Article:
If you own a house in the East of England, the good news is it could be worth considerably more than it did one year ago. According to the latest figures published by the National Office of Statistics, annual growth in house prices in the region rose by 13.3% in the year to August 2016, outperforming the South East at 12.2% and London at 12.1%.
The UK House Price Index showed that growth was strong across the country, with average house prices increasing by 8.4% compared to 8.0% in the year to July 2016. That means, across the UK, the average house will set you back £218,964.
It’s now nearly three months from the shock result of UK to leave the EU. We’ve been told that “Brexit means Brexit”, but for the time being, nobody seems to know exactly what will happen next – politically or economically.
In terms of property, such uncertainty breeds uncertainty – and borrowing has dropped considerably. According to data from the Council of Mortgage Lenders, total borrowing by house owners was £10.6 billion in July 2016 – down 13% compared to the previous month and a 12%.drop compared to the previous year. At 58,100, the total number of loans taken out by homeowners was also down 14% month on month and 13% year on year. First-time buying also took a hit – down 19% month on month and 6% lower than June 2015.
So should we be worried about a slowdown? A drop in borrowing can suggest a cooling off in the market, but there may be factors other than the referendum result at play here.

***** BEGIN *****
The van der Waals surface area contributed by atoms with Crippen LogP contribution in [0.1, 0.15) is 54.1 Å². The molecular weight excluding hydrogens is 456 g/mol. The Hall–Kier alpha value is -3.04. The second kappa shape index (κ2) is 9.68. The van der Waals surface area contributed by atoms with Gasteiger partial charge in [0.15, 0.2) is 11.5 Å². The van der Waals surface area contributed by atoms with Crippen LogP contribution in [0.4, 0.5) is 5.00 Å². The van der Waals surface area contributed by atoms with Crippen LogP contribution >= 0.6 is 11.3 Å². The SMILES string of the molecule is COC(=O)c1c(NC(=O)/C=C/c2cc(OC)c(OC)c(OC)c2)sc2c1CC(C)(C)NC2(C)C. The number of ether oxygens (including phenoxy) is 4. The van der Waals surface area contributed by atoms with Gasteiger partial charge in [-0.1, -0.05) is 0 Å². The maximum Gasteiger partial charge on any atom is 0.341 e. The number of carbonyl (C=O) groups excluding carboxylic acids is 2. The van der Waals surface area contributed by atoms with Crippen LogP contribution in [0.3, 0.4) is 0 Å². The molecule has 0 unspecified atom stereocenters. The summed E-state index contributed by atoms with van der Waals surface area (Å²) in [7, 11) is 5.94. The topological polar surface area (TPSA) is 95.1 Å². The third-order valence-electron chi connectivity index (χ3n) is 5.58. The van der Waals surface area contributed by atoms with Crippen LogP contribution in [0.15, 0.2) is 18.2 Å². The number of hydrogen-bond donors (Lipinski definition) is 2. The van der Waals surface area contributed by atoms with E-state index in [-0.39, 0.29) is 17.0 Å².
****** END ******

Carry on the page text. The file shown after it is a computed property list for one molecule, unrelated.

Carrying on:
Have you ever wondered about retiring somewhere different? Or what place might be the best to bring up the kids? According to two recent surveys, for family life the East of England comes out top, but for retirement you might want to look West or South.
uSwitch.com has just published its first ever Better Family Life Index and the top three areas are all located in the East of England: Hertfordshire, Cambridgeshire and Central Bedfordshire.
I think it’s safe to say that our property market has recovered well this year.
In fact, it’s bounced back so well that your own house could now be earning more than you.
Post Office research claims that around two-thirds of people in the UK earned an annual salary less than the average UK home. Over the last 12 months, the average house price went up more in value than average annual earnings – that’s £29,339 to £27,271.
Unsurprisingly, London took it to a whole other level, with homes going up £80,000 over the same period. That’s twice the average salary in the capital, and around £10,000 over the average pay of a fully qualified doctor.
Since the majority of people aren’t big money earners, this increase may compound the difficulties of first-time buying. Graduate nurses earn around £21,000, police officers take home £23,000 and a teacher’s standard wage is £22,000.
Although there are some signs of salaries rising and inflation falling, for people still struggling to climb on to the property ladder, this news is going to be another concern.
Having said that, relief from the heated housing marketing is due in 2015. Experts are predicting a marked slowdown. High prices, Mortgage Market Review guidance (e.g. stricter criteria for borrowers), and less demand from overseas buyers are cited as being some of the causes.
Keep reading our articles – we’ll keep you updated on what’s happening throughout 2015.